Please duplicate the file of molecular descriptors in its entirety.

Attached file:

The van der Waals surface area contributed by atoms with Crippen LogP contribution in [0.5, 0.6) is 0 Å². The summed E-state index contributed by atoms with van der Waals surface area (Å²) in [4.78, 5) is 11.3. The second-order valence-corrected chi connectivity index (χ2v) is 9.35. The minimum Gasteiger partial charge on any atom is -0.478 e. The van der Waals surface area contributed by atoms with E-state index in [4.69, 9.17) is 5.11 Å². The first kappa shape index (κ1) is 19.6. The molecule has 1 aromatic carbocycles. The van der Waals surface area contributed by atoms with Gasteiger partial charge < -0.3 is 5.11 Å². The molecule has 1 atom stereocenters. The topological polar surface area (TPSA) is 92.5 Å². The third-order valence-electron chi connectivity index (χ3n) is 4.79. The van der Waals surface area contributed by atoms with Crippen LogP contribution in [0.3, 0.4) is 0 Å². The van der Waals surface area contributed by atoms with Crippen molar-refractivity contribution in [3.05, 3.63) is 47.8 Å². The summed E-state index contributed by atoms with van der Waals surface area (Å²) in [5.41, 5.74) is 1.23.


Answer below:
The van der Waals surface area contributed by atoms with Crippen LogP contribution in [0.5, 0.6) is 0 Å². The summed E-state index contributed by atoms with van der Waals surface area (Å²) in [4.78, 5) is 11.3. The second-order valence-corrected chi connectivity index (χ2v) is 9.35. The minimum Gasteiger partial charge on any atom is -0.478 e. The van der Waals surface area contributed by atoms with E-state index in [4.69, 9.17) is 5.11 Å². The first kappa shape index (κ1) is 19.6. The molecule has 1 aromatic carbocycles. The van der Waals surface area contributed by atoms with Gasteiger partial charge < -0.3 is 5.11 Å². The molecule has 1 atom stereocenters. The topological polar surface area (TPSA) is 92.5 Å². The third-order valence-electron chi connectivity index (χ3n) is 4.79. The van der Waals surface area contributed by atoms with Crippen LogP contribution in [0.3, 0.4) is 0 Å². The van der Waals surface area contributed by atoms with Crippen molar-refractivity contribution in [3.05, 3.63) is 47.8 Å². The summed E-state index contributed by atoms with van der Waals surface area (Å²) in [5.41, 5.74) is 1.23.